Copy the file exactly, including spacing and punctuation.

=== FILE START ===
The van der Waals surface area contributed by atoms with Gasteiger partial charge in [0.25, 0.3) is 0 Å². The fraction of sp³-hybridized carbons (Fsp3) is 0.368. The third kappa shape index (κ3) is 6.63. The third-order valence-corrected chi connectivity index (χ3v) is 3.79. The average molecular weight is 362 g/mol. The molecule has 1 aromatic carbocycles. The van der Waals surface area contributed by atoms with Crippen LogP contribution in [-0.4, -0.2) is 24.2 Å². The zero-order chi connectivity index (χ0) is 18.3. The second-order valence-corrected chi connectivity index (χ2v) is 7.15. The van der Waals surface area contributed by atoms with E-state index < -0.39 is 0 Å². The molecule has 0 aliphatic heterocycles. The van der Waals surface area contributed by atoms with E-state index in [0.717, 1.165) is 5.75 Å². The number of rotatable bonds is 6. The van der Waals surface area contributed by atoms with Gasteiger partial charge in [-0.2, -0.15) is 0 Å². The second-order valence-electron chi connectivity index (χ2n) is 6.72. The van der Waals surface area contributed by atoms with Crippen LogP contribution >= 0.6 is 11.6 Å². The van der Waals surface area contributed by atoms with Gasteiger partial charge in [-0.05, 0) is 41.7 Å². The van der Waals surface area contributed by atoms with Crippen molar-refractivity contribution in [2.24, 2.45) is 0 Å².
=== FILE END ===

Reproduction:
The van der Waals surface area contributed by atoms with Gasteiger partial charge in [0.25, 0.3) is 0 Å². The fraction of sp³-hybridized carbons (Fsp3) is 0.368. The third kappa shape index (κ3) is 6.63. The third-order valence-corrected chi connectivity index (χ3v) is 3.79. The average molecular weight is 362 g/mol. The molecule has 1 aromatic carbocycles. The van der Waals surface area contributed by atoms with Crippen LogP contribution in [-0.4, -0.2) is 24.2 Å². The zero-order chi connectivity index (χ0) is 18.3. The second-order valence-corrected chi connectivity index (χ2v) is 7.15. The van der Waals surface area contributed by atoms with E-state index < -0.39 is 0 Å². The molecule has 0 aliphatic heterocycles. The van der Waals surface area contributed by atoms with E-state index in [0.717, 1.165) is 5.75 Å². The number of rotatable bonds is 6. The van der Waals surface area contributed by atoms with Gasteiger partial charge in [-0.2, -0.15) is 0 Å². The second-order valence-electron chi connectivity index (χ2n) is 6.72. The van der Waals surface area contributed by atoms with Crippen LogP contribution >= 0.6 is 11.6 Å². The van der Waals surface area contributed by atoms with Gasteiger partial charge in [-0.05, 0) is 41.7 Å². The van der Waals surface area contributed by atoms with Crippen molar-refractivity contribution in [2.24, 2.45) is 0 Å².